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ICWSM/SocialSens 2020 : ICWSM 2020 Workshop on Narrative Analysis on Social Media/5th International Workshop on Social Sensing

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Link: http://socialsens.web.illinois.edu/
 
When Jun 8, 2020 - Jun 8, 2020
Where Virtual
Submission Deadline Apr 19, 2020
Notification Due May 10, 2020
Categories    social media analysis   narrative analysis
 

Call For Papers

* Apologies for cross-posting *
Please, feel free to redistribute!

NOTICE: We extended the submission deadline to April 19th!

COVID-19 Information: In accordance with the current recommendations of the Centers for Disease Control and prevention (CDC) and the United States Government to slow the spread of the COVID-19, the physical meeting of ICWSM-2020 in Atlanta, Georgia has been cancelled. However, plans are underway to convert ICWSM-20 to a virtual meeting during the same time period of June 8-11, 2020. More information will be posted on https://www.icwsm.org/2020/index.html

5th International Workshop on Social Sensing (SocialSens 2020)
Special Edition on Narrative Analysis on Social Media
An ICWSM 2020 Full-Day Workshop

Important Dates
Paper submission: April 19th
Notification: May 10th
Final manuscript submission: TBD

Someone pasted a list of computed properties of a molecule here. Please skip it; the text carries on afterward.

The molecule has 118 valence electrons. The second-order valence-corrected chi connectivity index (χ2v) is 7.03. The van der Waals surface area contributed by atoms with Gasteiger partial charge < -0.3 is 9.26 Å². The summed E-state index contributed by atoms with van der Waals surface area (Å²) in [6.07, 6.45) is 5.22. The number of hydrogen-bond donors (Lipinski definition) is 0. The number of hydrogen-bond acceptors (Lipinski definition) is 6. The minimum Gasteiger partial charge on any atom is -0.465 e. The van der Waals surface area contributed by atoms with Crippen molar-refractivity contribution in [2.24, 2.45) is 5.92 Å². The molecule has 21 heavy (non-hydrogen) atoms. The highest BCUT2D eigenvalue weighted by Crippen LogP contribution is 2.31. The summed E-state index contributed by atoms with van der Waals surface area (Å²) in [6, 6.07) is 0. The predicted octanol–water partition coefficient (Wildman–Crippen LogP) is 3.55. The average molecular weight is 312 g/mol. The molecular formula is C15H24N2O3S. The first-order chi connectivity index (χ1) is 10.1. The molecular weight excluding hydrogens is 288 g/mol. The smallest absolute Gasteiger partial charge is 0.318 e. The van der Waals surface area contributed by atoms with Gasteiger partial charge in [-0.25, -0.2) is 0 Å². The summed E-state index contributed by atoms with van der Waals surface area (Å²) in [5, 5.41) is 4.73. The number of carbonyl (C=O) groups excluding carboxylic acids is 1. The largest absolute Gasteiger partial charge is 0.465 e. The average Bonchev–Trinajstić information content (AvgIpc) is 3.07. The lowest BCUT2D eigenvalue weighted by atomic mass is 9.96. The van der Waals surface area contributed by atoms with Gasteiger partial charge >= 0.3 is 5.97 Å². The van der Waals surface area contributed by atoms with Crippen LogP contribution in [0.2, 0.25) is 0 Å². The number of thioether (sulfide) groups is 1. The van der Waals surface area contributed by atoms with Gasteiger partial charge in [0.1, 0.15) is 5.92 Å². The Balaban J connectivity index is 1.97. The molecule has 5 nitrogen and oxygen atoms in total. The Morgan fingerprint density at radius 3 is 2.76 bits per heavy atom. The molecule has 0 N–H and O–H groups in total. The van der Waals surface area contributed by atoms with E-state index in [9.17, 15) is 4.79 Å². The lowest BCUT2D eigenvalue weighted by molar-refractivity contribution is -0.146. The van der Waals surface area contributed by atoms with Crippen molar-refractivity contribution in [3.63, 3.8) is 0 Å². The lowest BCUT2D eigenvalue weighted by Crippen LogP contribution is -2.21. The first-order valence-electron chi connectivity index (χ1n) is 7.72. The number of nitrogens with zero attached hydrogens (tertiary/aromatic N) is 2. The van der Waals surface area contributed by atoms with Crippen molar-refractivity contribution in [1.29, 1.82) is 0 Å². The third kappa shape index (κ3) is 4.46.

The social sensing workshop (started in 2015) is a multidisciplinary meeting place that brings together social scientists and computer scientists, interested in social media analysis, around research that interprets social media as measurement instruments. Social media democratized information production offering an unprecedented view into human habits, customs, culture, stances, and indeed descriptions of physical events that transpire in the world. They also give unprecedented opportunities to spread misinformation, influence opinion, distract from truth, or advance specific agendas, hidden or overt. What are scientific foundations for modeling this new communication channel? How to exploit information media signals to better understand social systems, communities, and each other? How to identify and remove noise and misuse of this medium? If social media are measurement instruments, what specifically can one measure, what underlying theory allows one to do so, and what applications are enabled by the endeavor? Traditional sensors in physical domains respond to signals with well-understood behaviors and propagation models. What can one learn from physical signal processing literature to enable novel social media analysis methods? This scope brings about new interdisciplinary research challenges and opportunities at the intersection of communication and sensing, social network analysis, information theory, data mining, natural language processing, artificial intelligence, and social science.